Reconsidering Catholicism in The Young Duke and Sybil: Edmund Spenser, Alexander Pope, Benjamin Disraeli and the British Donna Angelica

Research output: Chapter in Book/Report/Conference proceedingChapterpeer-review


In several Disraeli novels, the best of traditional English morals and, indeed, of a bygone England itself are associated with the spirituality (although not the ecclesiology) of Catholicism. Disraeli suggests that, within Catholic communities of the present day, are nurtured ways of viewing the world, ways of being in the world, at once quintessentially and valuably English. He does not of course advocate the return of his country to its Old Religion but, rather, implies that the merits of Catholicism should be acknowledged, that political disempowerment of Catholics should be ended, and that the Old Religion should be allowed peacefully to co-exist with the Established Church. Central to his staging of that argument is the donna angelica topos. Disraeli fashions a number of his major, female characterizations—who are devoutly Catholic—in accord with its conventions, which had been most influentially iterated in Dante’s portrayal of Beatrice and Petrarch’s of Laura. Their likenesses had been often and notably recreated in English texts: by Edmund Spenser (to name but one notable example), and also thereafter by quite different poets, such as Alexander Pope. Writing consciously and innovatively within that various tradition, Disraeli uses the donna angelica topos for contemporaneously political ends.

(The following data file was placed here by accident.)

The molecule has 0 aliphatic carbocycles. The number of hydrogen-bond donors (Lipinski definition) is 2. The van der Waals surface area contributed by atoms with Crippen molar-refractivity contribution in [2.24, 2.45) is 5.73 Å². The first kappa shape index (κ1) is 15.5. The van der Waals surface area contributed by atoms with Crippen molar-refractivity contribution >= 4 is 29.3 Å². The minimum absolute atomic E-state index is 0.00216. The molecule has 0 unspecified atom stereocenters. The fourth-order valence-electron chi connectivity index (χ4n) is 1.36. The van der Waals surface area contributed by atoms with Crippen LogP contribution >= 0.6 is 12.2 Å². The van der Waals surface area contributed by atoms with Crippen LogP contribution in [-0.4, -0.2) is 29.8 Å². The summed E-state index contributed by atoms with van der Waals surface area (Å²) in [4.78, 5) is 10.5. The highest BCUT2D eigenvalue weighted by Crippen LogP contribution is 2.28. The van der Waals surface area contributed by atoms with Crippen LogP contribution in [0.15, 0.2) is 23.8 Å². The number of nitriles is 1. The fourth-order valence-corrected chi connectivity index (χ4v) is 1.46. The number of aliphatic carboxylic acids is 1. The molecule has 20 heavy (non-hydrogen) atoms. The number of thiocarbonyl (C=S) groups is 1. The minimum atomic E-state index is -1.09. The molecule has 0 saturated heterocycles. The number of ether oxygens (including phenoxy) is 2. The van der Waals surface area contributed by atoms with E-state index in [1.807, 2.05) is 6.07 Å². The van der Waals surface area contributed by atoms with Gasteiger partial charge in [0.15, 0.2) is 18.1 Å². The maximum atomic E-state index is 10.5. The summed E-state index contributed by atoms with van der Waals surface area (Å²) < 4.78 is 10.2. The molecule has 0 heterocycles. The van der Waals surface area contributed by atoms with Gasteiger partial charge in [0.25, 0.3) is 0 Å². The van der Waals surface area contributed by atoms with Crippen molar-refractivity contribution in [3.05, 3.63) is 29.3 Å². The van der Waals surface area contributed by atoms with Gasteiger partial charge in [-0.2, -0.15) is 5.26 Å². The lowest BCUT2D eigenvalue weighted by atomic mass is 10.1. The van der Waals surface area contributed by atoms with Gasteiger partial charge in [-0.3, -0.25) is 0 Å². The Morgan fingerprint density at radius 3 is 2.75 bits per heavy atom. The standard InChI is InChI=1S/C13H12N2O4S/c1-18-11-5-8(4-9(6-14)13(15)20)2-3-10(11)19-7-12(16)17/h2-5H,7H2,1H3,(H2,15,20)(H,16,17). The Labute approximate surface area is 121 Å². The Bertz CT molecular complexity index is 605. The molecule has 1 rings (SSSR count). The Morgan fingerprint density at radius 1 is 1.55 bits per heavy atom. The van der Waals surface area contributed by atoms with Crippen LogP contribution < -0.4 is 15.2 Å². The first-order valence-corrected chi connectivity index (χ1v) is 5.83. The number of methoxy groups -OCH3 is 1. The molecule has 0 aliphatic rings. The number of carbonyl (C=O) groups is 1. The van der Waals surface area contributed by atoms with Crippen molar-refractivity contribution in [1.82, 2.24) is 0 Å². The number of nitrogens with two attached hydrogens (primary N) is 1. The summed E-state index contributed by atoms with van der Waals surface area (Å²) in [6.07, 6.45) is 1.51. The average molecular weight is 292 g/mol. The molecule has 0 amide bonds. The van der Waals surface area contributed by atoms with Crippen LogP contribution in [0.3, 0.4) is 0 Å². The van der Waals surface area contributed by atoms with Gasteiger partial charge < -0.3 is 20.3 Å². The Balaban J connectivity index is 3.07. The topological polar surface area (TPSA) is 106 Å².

Original languageEnglish
Title of host publicationDisraeli and the politics of fiction
Subtitle of host publicationsome reconsiderations
EditorsA. D. Cousins, Dani Napton
Place of PublicationLeiden ; Boston
Number of pages19
ISBN (Electronic)9789004505674
ISBN (Print)9789004505650
Publication statusPublished - 2022

Publication series

NameDQR Studies in Literature
ISSN (Print)0921-2507
ISSN (Electronic)1875-7278


  • Benjamin Disraeli
  • Catholicism
  • donna angelica
  • Dante
  • Petrarch
  • Edmund Spenser
  • Alexander Pope


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